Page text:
By Joe Mark, M.SAME
The home of America’s Arctic Warriors was established in 1941 as a cold weather testing site. Today, Fort Wainwright, Alaska, serves as the tenant installation for the 1st Stryker Brigade Combat Team and occupies more than 1.6-million-acres of training land in Alaska’s interior. While the location is known for beautiful winter wildlife and picturesque panoramas of snow-capped mountain ranges, it also experiences frequent subzero temperatures, 20 hours of daylight in the summer, and 20 hours of darkness in the winter.
In 2019, the U.S. Army launched a pilot program to improve quality of life at three of its more rigorous posts, including Fort Wainwright. In response to feedback from town hall meetings and surveys, the initiative has led to the addition of blackout window shades in barracks, the re-opening of a centrally located dining center, and the construction of a temperature-controlled vehicle maintenance facility.
Another recent quality of life investment focused on the construction of a new Birch Hill Ski Lodge, which is located in one of the specialized outdoor recreation areas managed by the installation. Demolishing the existing structure there and building a new one, however, required navigating both the austere interior Alaska environment and disruptive protocols brought on by the COVID-19 pandemic.
The Birch Hill Ski and Snowboard Area offers skiing, snowboarding, and tubing. Built in 1966 and partially renovated a few times over the years, the lodge had experienced septic system problems, water well issues, and subsidence failures. It was long overdue for replacement, and in April 2019, the project finally broke ground.
The interior Alaskan region is prone to discontinuous permafrost, a condition where permafrost is broken by pockets of unfrozen ground. This, along with seasonal freezing and thawing, can significantly impact ground surfaces and cause stability challenges for engineering and construction to overcome.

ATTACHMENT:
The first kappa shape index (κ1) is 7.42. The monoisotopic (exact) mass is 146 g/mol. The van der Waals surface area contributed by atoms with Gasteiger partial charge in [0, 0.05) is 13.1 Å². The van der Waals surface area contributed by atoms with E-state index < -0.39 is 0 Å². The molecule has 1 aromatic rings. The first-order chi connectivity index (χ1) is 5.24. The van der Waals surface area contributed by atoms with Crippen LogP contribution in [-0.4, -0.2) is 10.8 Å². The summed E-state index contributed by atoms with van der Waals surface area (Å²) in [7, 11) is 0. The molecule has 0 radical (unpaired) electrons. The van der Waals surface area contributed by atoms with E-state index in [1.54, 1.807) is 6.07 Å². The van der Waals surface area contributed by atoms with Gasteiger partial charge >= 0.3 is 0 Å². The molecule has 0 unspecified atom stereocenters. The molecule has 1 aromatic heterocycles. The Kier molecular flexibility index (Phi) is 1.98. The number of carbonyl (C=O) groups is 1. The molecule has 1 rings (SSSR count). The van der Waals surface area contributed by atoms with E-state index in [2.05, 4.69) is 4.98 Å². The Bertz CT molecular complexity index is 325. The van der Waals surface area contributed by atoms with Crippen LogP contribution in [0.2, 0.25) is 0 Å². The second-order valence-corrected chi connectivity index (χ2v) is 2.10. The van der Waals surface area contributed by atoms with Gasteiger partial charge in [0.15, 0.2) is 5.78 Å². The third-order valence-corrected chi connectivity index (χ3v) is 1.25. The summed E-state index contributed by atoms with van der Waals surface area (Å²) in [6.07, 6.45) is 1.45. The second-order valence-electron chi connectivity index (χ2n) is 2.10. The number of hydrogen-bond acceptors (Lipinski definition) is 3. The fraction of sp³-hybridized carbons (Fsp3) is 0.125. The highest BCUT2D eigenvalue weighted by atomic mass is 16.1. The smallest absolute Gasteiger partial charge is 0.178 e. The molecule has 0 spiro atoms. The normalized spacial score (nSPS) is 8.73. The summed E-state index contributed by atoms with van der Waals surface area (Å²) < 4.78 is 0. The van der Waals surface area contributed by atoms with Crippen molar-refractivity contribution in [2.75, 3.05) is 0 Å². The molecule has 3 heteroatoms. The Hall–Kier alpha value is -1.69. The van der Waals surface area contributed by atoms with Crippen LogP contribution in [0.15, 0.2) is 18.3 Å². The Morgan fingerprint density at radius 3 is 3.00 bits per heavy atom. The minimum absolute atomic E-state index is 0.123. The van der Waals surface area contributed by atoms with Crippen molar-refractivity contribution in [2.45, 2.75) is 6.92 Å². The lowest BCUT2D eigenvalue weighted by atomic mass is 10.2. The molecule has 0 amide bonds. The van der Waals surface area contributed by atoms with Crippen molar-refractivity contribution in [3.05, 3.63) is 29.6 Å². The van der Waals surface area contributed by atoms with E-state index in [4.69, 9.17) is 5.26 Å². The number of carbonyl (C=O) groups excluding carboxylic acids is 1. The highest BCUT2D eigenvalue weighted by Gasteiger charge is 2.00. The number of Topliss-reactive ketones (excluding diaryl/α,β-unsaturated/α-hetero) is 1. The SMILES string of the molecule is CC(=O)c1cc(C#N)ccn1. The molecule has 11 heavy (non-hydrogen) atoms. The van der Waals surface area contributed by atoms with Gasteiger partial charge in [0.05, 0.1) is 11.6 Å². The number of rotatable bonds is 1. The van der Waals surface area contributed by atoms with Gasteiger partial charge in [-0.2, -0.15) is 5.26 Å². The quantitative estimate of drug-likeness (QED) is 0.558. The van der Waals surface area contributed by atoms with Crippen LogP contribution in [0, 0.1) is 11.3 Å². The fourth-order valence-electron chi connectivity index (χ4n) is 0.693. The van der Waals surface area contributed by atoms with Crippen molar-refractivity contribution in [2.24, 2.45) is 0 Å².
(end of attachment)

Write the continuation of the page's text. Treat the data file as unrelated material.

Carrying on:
Design-build firm Stellar was selected to renovate the lodge, and quickly realized it had its work cut out. Crews first had to demolish the existing lodge structure, which had experienced frost heaving in the soil surrounding its piles. And that was not the only problem with the ground. The discovery of contaminants meant clean fill had to be brought in to replace the soil present. A 20-mil vapor barrier above the subfloor was installed and air quality testing had to be conducted before the lodge could become operational.
The project timeline included one Alaskan winter. The design team planned accordingly by organizing on-site snow plowing, monitoring forecasts to schedule the roof installation, and coordinating propane heating for the job site. Temperatures dipped as low as -30°-F during construction. Keeping both workers and materials warm was critical.
Due to the soil contaminant discovery, some phases of the project were delayed a few weeks. In the Alaskan interior, that can make a significant difference when it comes to weather. Since the siding and flooring required room temperature installation, crews configured sealed tarps and temporary heating to prevent damage to the materials.
The project’s greatest unforeseen challenge, however, was a global pandemic. In addition to implementing rigorous COVID safety protocols, Stellar coordinated carefully among project team members and subcontractors. Pandemic-induced manufacturing delays caused supply chain disruptions, which made shipping anything to a remove part of Alaska more difficult than usual. A single oversight or wrong delivery could cost months.